A state appeals court could determine whether parents of a Parkland school shooting victim take legal action against gun maker Smith & Wesson and a store that sold a semi-gun. -automatic used in the 2018 rampage.
A Fourth District Court of Appeals panel will hear arguments on July 12 in a case filed by Fred and Jennifer Guttenberg, whose 14-year-old daughter Jaime was among 17 students and faculty members killed in the shooting. at Parkland‘s Marjory Stoneman Douglas High School.
The Guttenbergs sought to file a lawsuit against Smith & Wesson and Sunrise Tactical Supply, a store that sold the Smith & Wesson-made gun that Nikolas Cruz used in the mass shooting.
But as a forerunner, the Guttenbergs went to court to try to get a ruling on whether state law protected gun makers and sellers from such lawsuits. That’s especially important, they say, because part of state law could require them to pay attorneys’ fees and other costs if they pursue a lawsuit and ultimately find out that the companies d firearms are protected.
A circuit judge, however, denied the Guttenbergs’ request for such a ruling, known as a declaratory judgment. This prompted them to go to the appeals court, with their lawyer writing in a brief that the Guttenbergs face a “conundrum”.
“The Guttenbergs have sufficiently alleged doubts of good faith in the face of a confusingly drafted gun immunity law regarding their right to sue the respondents (the companies) for the wrongful death of their daughter without being threatened with sanctions. mandatory and expansive financials for simply walking through the door of the courthouse, ”says the brief filed in November.
But attorneys for Smith & Weston argued in a brief that the circuit judge correctly concluded that the Guttenbergs wanted an “inappropriate advisory opinion.” Lawyers for the arms maker have argued that the immunity issues should be resolved through a full trial that includes the Guttenbergs’ underlying allegations against the companies.
“Plaintiffs’ declaratory relief action is a classic claim for an improper advisory opinion,” Smith & Wesson attorneys wrote in a March brief. “Claims seek answers to hypothetical questions that may only arise in the future. The trial court correctly recognized that plaintiffs are not entitled to legal advice that preemptively deprives defendants of a potential affirmative defense before plaintiffs even file the claims to which the defense may or may not apply. .
The brief filed by the Guttenbergs’ attorney, Stephen Rosenthal, says they want to pursue a range of claims against the companies, such as allegations of “negligent marketing of military-style rifles to children and young adults in ‘a way that predictably led to the acquisition’. and the misuse of these firearms by teenagers, including Nikolas Cruz, who are more likely to engage in risky and impulsive behaviors.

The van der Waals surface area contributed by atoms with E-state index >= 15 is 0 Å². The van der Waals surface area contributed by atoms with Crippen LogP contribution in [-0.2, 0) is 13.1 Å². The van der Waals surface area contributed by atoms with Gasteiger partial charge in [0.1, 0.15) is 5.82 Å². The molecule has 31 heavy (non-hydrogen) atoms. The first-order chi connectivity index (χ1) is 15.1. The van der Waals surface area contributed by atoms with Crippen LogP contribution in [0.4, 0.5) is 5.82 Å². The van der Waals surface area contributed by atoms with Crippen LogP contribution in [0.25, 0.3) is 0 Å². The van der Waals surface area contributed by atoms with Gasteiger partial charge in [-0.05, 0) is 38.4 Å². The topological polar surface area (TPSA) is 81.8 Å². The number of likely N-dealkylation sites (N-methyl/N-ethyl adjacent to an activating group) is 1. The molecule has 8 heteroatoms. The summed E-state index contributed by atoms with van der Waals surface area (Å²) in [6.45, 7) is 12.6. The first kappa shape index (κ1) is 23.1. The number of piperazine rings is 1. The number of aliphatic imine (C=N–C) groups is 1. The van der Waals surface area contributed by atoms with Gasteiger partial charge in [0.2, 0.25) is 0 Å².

Cruz, a former student of Marjory Stoneman Douglas, was 19 when he entered the school on February 14, 2018 and opened fire. He has pleaded guilty to the murders and is awaiting sentencing.
The Guttenbergs’ appeals court case involves a longstanding state law designed to help protect “gun manufacturers, gun trade associations, gun distributors” from lawsuits. ‘firearms or ammunition, or dealers in firearms or ammunition’.
Additionally, part of the state law states that if a court finds a defendant immune in such a lawsuit, “the court will award the defendant all attorneys’ fees, costs, and compensation for lost earnings.” and expenses incurred as a result of such action”.
The Guttenbergs seek the declaratory judgment ruling, at least in part, to determine “the scope of the confusingly worded immunity provision” in the statute, according to the November brief. The Guttenbergs interpreted the law as granting immunity to gun companies from lawsuits brought on behalf of cities, counties, and other government agencies, rather than from lawsuits brought by individual plaintiffs.
If that interpretation is wrong, however, the Guttenbergs say they could face serious financial consequences for taking legal action.
“No reasonable plaintiff would take that risk against a large company like Smith & Wesson, or even a small company like Sunrise Tactical Supply,” the November brief states. “A statement regarding the ambiguity of the law is necessary before claims of tort can be asserted responsibly.”
Both sides said the courts have failed to interpret the issue of immunity in other cases.